You honestly believe that no one can do it (it doesn’t matter what “it” is) nearly as well as you. You may be a “happy arrogant” in which, through your charisma, you’re able to mask some of your arrogance, but it comes out in your thoughts, conclusions and emails to trusted advisors. You describe your employees as those who act stupidly. They are incompetent, they try to “milk you” for additional pay or incentives and they have bad attitudes. You think you’re able to hide your true opinions of your employees from your employees, but what you think about them eventually gets communicated, even if you never say anything to them directly. Your actions and attitudes will bleed through.

Isaiah 13.11: I will punish the world for its evil, the wicked for their sins. I will put an end to the arrogance of the haughty and will humble the pride of the ruthless.

#7: You are insecure

In the quietness of your own mind, you’re highly afraid of being incompetent. When asked a question to which you don’t know the answer, you’ll “make up” an answer to appear knowledgeable and in control. You think you’re fooling others, but you’re not.

Proverbs 17.28: Even fools are thought wise if they keep silent and discerning if they hold their tongues

#6: You are selfish

You often underpay your employees and yet expect them to flex for your needs while ignoring theirs. For example, if you’re having a slow afternoon, you’ll call your employees and have them come in later in the day to save on payroll, but if your busy, you’ll call them to come in early. It’s all about you and your business.

Philippians 2.3-4: Do nothing out of selfish ambition or vain conceit. Rather, in humility value others above yourselves, 4 not looking to your own interests but each of you to the interests of the others.

#5: You’re egocentric

You interpret events around your only as they relate to you. You lack clear understanding of how these same events relate to others in your life. in the business only as it affects them – they do not understand how these events affect others or how another’s action affects others in the office. As a result, you’ll hear advice, but you won’t listen to it. You’ll often discount sage advice.

Proverbs 12.15: The way of fools seems right to them, but the wise listen to advice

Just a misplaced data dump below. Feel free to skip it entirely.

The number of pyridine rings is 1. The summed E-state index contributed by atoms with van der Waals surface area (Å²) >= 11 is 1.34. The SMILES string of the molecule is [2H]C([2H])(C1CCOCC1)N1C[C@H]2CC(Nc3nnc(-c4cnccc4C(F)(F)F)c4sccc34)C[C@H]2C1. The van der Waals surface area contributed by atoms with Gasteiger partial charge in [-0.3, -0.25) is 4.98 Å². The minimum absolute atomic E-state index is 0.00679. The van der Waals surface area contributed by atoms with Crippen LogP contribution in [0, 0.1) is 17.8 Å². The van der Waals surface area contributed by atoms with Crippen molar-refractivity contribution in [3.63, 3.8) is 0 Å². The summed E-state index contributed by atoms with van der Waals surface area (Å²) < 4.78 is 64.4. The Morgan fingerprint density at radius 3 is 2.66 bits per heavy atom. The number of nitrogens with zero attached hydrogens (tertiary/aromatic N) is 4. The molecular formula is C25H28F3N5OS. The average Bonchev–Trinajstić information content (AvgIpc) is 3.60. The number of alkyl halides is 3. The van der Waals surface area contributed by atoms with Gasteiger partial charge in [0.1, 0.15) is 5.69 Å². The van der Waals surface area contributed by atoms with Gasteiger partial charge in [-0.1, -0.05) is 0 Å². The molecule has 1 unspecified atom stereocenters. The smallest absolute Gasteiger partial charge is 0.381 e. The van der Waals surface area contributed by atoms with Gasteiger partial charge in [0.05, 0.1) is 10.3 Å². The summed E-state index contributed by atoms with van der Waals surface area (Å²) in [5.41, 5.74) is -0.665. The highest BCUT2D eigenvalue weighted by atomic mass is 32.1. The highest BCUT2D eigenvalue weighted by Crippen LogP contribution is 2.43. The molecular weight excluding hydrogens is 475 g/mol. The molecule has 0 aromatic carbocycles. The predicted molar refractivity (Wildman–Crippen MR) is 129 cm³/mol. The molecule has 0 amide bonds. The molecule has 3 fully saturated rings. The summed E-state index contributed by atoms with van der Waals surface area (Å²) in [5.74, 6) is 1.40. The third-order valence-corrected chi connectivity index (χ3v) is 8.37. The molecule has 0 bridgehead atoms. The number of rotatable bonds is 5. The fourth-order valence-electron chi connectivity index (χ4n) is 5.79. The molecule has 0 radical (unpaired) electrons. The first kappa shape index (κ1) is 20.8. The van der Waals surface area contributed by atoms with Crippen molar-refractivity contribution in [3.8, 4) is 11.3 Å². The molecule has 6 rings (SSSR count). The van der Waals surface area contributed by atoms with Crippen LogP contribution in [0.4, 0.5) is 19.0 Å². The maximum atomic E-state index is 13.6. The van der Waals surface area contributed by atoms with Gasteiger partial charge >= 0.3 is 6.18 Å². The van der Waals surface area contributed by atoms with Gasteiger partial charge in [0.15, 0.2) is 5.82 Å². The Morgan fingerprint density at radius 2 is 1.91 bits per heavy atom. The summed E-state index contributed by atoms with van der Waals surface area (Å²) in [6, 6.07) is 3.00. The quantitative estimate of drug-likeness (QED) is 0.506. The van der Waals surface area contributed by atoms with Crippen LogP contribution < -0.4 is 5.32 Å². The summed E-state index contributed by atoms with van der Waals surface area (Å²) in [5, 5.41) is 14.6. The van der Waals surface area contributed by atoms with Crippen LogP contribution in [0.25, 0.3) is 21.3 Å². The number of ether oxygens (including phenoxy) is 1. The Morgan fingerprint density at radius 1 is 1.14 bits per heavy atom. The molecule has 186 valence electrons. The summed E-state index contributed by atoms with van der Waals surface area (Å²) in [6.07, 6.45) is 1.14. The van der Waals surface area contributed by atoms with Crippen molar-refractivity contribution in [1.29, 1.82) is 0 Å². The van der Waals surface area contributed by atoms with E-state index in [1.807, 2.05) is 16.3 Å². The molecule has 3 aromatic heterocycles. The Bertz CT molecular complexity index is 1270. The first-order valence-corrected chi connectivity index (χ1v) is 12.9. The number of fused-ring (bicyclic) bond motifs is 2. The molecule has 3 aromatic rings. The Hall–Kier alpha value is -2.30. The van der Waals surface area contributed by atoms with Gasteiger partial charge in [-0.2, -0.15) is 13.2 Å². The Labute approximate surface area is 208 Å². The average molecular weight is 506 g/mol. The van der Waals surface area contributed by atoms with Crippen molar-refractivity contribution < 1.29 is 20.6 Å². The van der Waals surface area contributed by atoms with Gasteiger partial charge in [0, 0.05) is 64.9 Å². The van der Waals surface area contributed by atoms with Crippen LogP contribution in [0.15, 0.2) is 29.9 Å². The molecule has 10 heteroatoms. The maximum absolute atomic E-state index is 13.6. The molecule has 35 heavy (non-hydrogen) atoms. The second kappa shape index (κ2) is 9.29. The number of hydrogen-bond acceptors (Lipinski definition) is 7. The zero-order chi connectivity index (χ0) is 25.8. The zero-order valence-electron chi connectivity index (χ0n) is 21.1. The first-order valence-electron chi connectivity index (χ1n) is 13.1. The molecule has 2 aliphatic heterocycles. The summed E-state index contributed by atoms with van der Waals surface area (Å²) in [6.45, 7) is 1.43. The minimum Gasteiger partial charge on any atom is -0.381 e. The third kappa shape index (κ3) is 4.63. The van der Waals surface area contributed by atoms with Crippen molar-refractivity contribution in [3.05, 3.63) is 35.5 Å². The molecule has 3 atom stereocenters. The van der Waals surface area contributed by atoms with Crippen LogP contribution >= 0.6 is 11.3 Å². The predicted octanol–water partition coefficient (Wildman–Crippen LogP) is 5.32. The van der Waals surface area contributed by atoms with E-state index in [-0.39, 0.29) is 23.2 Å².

#4: You rarely praise or encourage your employees

You don’t notice when they do something well or go above and beyond their normal job duties. You only notice when they do something poorly or act out of line with your rules.

1 Thessalonians 5.11: Therefore encourage one another and build each other up, just as in fact you are doing.

#3: You pass out titles and responsibilities, but you don’t resource your employees properly

Resourcing is more than telling them to take on a responsibility. Properly resourcing your employees includes giving them authority to make decisions, giving them authority to spend appropriately or giving them the opportunity to fail. If they don’t have this, they will never succeed.

1 Timothy 5.18: For Scripture says, “Do not muzzle an ox while it is treading out the grain,” e and “The worker deserves his wages

#2: You are a micro manager

You hire smart people and then tell them what to do, how to do it and monitor every aspect of their employee’s work performance. In short, you micromanage. Smart, talented people don’t put up with this stuff, so they stay a while, then submit their resignations and move to greener pastures where they can flourish.

Luke 19.12-27: Parable of the ten talents where the master entrusts wealth to several servants, then leaves and gives them the opportunity to grow his money

#1: More than likely, you have significant abuse and family of origin issues that are unresolved

Most of these traits are learned in childhood and are the result of growing up in a highly dysfunctional family system. Perhaps your parents yelled at you. Perhaps they abandoned you. Perhaps they were addicted to alcohol or drugs or sex and introduced you to vices you should have never learned about. Whatever the situation, you need the healing power of Jesus Christ in your life and you need to get some counseling. Until you resolve the anxieties, fears and other emotions inside you, you’ll find that you’re unable to change your behaviors in your business.

What you believe about people and relationships is lived out both at home and in your business. If you find that even two or three of these top 10 items are characteristic of you, then you need to get some help. Don’t delay. You’ll be a better person and a better business owner for straight-forwardly addressing your derailers.

Bill English

Scalability, Power, Control and Risk